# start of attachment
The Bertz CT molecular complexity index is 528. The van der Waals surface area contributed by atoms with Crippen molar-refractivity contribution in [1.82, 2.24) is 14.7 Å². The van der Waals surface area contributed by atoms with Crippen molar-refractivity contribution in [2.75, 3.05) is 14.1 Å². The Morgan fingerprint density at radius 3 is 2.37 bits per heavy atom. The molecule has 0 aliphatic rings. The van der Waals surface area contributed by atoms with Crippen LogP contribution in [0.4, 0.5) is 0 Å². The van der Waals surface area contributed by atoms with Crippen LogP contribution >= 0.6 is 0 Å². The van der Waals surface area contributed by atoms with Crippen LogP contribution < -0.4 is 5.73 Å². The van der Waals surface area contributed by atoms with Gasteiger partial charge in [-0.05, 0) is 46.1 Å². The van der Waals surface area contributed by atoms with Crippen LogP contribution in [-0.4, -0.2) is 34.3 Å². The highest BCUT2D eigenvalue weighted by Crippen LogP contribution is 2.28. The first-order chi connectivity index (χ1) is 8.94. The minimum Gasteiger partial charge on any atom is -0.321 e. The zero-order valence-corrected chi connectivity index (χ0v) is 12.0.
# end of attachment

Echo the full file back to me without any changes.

The Bertz CT molecular complexity index is 528. The van der Waals surface area contributed by atoms with Crippen molar-refractivity contribution in [1.82, 2.24) is 14.7 Å². The van der Waals surface area contributed by atoms with Crippen molar-refractivity contribution in [2.75, 3.05) is 14.1 Å². The Morgan fingerprint density at radius 3 is 2.37 bits per heavy atom. The molecule has 0 aliphatic rings. The van der Waals surface area contributed by atoms with Crippen LogP contribution in [0.4, 0.5) is 0 Å². The van der Waals surface area contributed by atoms with Crippen LogP contribution >= 0.6 is 0 Å². The van der Waals surface area contributed by atoms with Crippen LogP contribution < -0.4 is 5.73 Å². The van der Waals surface area contributed by atoms with Gasteiger partial charge in [-0.05, 0) is 46.1 Å². The van der Waals surface area contributed by atoms with Crippen LogP contribution in [-0.4, -0.2) is 34.3 Å². The highest BCUT2D eigenvalue weighted by Crippen LogP contribution is 2.28. The first-order chi connectivity index (χ1) is 8.94. The minimum Gasteiger partial charge on any atom is -0.321 e. The zero-order valence-corrected chi connectivity index (χ0v) is 12.0.